API’s are not the silver bullet
APIs have been around in the banking industry for decades. They are not sexy and they alone are not going to solve the industry’s problems. They are a technical way of exchanging and exposing data. What fundamentally will revolutionise banking is the use of these APIs to transform the user experience.
Fintechs in the past have not been growing the financial services sector. They have been finding ways to filch pre-existing margins. Open Banking through open APIs has the potential to change that. The industry needs to be focused now on new business models, not digitising broken business models. Only then will be really see the benefit of Open Banking. Some attendees felt that PSD2 in Europe is merely just trying to keep the existing banking model, despite regulatory efforts to the contrary.
Standardisation of APIs is seen as beneficial. However, the value of the Consumer Data Right in Australia is that APIs for banking, telecommunications and healthcare will all interoperate, building a rich picture of an individual’s digital footprint. These are industries that traditionally have not worked together. These siloes need to be broken down so that true interoperability can be achieved.
Understanding Trust and the Customer Relationship
Whilst historical customer data may be interesting, the opportunity does not lie here. It lies in whether your customer trusts you and gives you the next piece of data, as this is what organisations can take action on. This is what is necessary to stay relevant. If organisations are genuinely going to compete in this area, they need to transform both in strategy and in style. There is little point in keeping the same strategy but looking cool, to use the UK adage, you’ll be left with ‘all the gear, no idea’.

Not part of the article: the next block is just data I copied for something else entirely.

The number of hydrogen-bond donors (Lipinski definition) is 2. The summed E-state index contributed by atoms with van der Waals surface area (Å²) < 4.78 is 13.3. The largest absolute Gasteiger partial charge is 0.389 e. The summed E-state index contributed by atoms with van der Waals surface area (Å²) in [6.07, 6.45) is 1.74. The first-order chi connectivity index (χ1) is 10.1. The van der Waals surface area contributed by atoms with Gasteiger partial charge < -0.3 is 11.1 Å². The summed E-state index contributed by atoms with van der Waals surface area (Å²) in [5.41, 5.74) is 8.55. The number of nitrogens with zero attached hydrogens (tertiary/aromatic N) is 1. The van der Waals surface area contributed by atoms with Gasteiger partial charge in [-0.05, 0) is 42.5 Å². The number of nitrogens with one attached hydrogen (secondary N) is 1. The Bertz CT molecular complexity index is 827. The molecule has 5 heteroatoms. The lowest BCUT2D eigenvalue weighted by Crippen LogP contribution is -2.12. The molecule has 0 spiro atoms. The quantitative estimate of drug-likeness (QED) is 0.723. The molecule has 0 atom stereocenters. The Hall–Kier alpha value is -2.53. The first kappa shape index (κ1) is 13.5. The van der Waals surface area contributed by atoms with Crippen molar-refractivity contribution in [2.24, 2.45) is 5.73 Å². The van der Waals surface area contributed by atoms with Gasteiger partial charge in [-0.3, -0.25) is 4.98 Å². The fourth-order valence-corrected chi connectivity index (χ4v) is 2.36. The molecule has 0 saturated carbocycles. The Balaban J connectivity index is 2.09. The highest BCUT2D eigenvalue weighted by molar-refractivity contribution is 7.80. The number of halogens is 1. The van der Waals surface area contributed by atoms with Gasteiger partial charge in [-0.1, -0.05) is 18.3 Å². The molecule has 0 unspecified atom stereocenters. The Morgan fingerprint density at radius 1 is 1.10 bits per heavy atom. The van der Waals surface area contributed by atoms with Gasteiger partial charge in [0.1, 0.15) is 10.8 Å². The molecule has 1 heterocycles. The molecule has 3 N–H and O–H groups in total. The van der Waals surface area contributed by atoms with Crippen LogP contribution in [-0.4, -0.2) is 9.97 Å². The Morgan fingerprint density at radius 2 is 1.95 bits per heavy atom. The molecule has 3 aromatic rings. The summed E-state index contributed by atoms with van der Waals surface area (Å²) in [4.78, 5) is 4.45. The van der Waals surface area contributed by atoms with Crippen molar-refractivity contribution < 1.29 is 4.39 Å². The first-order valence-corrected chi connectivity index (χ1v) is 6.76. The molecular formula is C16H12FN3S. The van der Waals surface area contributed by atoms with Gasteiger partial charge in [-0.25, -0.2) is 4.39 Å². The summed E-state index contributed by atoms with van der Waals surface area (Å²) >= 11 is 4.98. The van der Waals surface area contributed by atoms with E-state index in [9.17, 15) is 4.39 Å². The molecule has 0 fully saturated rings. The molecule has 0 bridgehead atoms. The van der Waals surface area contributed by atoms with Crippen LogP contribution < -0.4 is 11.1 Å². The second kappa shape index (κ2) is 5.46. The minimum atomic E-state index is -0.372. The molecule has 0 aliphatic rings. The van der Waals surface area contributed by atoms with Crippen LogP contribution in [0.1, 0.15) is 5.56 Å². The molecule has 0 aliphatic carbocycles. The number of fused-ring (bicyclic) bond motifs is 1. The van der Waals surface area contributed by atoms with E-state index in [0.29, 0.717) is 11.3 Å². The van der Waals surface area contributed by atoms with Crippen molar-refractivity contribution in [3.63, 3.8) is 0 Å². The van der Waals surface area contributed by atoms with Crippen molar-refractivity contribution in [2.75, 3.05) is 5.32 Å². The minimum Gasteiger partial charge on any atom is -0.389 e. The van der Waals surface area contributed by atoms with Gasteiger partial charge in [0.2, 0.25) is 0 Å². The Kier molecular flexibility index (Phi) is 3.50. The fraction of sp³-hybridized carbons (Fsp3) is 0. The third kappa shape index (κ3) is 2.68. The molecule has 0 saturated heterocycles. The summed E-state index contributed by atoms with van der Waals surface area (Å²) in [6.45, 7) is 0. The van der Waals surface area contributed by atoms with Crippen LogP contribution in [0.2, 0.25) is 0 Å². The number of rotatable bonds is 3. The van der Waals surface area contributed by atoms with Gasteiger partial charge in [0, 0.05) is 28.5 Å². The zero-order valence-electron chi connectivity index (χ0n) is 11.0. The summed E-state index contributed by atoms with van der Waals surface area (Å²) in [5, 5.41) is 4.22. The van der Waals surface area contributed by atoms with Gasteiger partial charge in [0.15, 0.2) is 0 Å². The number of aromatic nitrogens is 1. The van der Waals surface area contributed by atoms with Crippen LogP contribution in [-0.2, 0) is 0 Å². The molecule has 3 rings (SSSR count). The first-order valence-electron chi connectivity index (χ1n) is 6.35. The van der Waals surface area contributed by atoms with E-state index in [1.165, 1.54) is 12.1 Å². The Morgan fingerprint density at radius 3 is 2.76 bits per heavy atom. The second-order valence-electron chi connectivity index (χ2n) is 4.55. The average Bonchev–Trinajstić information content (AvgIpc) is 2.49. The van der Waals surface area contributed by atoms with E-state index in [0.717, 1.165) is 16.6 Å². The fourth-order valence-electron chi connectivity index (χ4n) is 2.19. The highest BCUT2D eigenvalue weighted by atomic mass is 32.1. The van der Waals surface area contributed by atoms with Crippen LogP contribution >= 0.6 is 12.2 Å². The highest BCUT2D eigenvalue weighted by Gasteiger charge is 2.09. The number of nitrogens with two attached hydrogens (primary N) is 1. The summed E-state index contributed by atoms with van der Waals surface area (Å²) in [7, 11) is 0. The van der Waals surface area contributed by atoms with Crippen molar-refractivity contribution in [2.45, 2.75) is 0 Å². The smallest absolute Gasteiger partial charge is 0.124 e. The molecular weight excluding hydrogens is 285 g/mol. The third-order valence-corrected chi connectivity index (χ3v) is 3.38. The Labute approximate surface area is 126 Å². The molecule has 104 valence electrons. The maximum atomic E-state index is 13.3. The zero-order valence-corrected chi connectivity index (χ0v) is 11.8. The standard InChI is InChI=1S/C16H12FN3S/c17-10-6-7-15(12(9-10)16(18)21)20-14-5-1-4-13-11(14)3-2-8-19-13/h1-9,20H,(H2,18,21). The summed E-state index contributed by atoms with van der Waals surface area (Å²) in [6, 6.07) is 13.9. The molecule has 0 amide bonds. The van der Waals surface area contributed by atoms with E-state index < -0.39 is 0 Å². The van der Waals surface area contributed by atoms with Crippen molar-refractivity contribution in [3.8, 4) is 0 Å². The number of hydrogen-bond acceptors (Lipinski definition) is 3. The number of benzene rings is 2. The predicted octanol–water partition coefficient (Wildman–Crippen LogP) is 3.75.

There is a real challenge in viewing Open Banking through the lens of public good, when it is being delivered by commercial organisations that need to realise the commercial opportunity. But innovation is not difficult, getting individuals to trust and adopt new technology and services is the challenge. Customers deserve their own experience, and not the one necessarily provided by their bank. However, unfettered control by consumers was seen as systemically dangerous. So who is in control of what? This seems a question that remains unanswered. Much like the question, who is liable? These questions need to be answered with confidence if trust is to be had in the system, not just by customers but by the industry as well. Digital identity and consent management are key for the Open Banking model and are at the heart of the customer experience. Social media and technology giants have everything to gain and nothing to lose. They are not regulated but can plug into a highly regulated market. This can lead to asymmetrical competition, as one speaker put it, and this is unlikely to be healthy for the market in the long run. Some felt that a level of reciprocity should be expected of big technology companies, where their data is also supplied into the Open Banking ecosystem.
There were some serious questions raised also about customer education. Some argued that there is no need for education; customers are rarely taught about new payments options, they just use them. However, others believe that in today’s world education is not about financial services but about data. Education should be raised to a higher level and government led.
There are many questions still unanswered and as Australia starts to implement Open Banking no doubt solutions will start to become clear. All agreed, that Open Banking may be ‘clunky’ in the beginning, but this will soon become a thing of the past as organisations really put theory into practice. One speaker commented, the App Store was not part of the original iphone, in the beginning it was just a phone. But a year later consumers had all these new apps at their fingertips. We can only hope that Open Banking brings the same level of customer satisfaction and usability.
Author: Lauren Jones, Editor, InstaPay